Paredes met Gonzalez when he was 10 and Gonzalez was about 19. Back in the 1990s, Gonzalez would visit Paredes’ family home in Tijuana for jam sessions with his older brothers, who played keyboards and drums.
“My house was then where [the musicians would] everyone meets, “Paredes told The Times. “They were older than me, but Paco was one of the few who actually talked to me when I was a child, and he was very kind.”
Paredes, a rare non-musical member of the family who is more interested in movies, accidentally crosses paths with Gonzalez years later. At the time, Paredes was directing short films and Gonzalez was starting his acting career. Paredes was surprised. He always thought of Gonzalez as a musician. He soon learned that Gonzalez was also a remarkably flexible actor.
“He was like a chameleon,” Paredes said. “He can play any role.”
However, Gonzalez’s love for music has never disappeared.
In Paredes’ 2022 film, Contratiempo, Gonzalez portrays a musician similar to him. While shooting the film in 2020, Paredes said that a song was stuck on the set. Just when he finally stopped thinking about it, Gonzalez started playing his guitar tune, smiling at him.
“Once he smiles, it’s over,” said actor Jose Jenke, who co-starred with Gonzalez in Contratiempo.
“You see the heart right there. … It is a light that passes. ”
At the end of the private screening of “Contratiempo”, Gonzalez with a guitar in his hand – shouted in full force: “Thank you all! It was a great project, but I have to go! ‘ … and it just ran out, ”Paredes recalls.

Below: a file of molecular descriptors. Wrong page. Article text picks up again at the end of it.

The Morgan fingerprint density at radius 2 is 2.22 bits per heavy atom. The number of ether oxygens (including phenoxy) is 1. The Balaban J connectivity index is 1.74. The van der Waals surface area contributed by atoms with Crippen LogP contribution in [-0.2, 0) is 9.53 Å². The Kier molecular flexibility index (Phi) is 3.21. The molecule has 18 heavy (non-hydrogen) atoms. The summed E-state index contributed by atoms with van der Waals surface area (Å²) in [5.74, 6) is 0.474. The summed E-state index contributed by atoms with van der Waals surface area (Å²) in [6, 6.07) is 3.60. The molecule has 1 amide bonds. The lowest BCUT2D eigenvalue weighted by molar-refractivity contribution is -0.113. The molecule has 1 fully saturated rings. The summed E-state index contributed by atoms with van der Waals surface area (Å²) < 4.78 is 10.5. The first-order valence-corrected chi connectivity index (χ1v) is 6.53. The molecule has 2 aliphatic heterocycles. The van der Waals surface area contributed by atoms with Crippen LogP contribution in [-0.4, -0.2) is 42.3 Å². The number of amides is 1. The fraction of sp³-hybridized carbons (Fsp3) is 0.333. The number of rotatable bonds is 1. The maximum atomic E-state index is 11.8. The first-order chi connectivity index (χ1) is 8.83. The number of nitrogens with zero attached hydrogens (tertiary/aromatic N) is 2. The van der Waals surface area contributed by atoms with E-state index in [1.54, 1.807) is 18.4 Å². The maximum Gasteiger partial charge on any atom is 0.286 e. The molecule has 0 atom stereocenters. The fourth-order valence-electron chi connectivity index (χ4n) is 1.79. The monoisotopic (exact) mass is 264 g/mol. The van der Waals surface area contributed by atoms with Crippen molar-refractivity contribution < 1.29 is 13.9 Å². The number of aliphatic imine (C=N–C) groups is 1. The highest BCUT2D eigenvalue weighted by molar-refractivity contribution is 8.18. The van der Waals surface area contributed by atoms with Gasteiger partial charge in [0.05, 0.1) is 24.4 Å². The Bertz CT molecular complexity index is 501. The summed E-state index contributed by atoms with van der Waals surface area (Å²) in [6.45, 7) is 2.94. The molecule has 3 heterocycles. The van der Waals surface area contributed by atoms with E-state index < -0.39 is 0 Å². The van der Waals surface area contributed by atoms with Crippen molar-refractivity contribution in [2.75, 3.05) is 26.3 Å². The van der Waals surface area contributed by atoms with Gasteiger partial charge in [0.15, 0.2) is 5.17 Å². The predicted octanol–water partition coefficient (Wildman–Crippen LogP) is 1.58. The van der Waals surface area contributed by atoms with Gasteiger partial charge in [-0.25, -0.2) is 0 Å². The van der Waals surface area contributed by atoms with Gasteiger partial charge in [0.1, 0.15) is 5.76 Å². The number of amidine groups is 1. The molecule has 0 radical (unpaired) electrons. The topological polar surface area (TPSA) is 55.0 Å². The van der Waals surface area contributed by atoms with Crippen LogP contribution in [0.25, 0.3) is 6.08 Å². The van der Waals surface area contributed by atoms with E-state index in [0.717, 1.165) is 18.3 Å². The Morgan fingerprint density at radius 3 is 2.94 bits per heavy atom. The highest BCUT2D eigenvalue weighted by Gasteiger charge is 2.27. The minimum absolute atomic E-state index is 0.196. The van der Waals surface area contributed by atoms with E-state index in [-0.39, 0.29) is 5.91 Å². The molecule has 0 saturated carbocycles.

Gonzalez was constantly on the move, said Paredes, whose last communication with his longtime friend was not a text message but an audio one. Gonzalez usually chooses audio instead of text, “because he was always driving somewhere or walking somewhere.”
“I don’t think anything was a hobby for him,” Paredes said. “It was a way of life. … He was always doing something. He didn’t stop. “
Although he has known him for a much shorter period of time, Jenke immediately recognized Gonzalez as a “rock star” – not because of his guitar skills, but because of his commitment to spreading his love of the arts to young people in Mexico.
After working with him on Contratiempo, Gonzalez planned to teach guitar and acting lessons for the non-profit organization Yenque, Arts for a Better Tomorrow, which has partnered with orphanages in Tijuana to heal through art.
“I never knew Paco’s real name,” Jenke said. “It’s not like he’s been a long, longtime friend … but it just shows you the influence that someone who is good can have – someone who has great intentions, someone who has a good heart. And I don’t meet many of them. “
Gonzalez survived his parents.
“He was an actor with different dimensions,” said Jenke. “He will play a killer … and in a moment he can just turn him around and he can play someone you trust and with whom you would leave your children. … This is a great actor. ”
Miller reported from Mexico City, Carras from Los Angeles.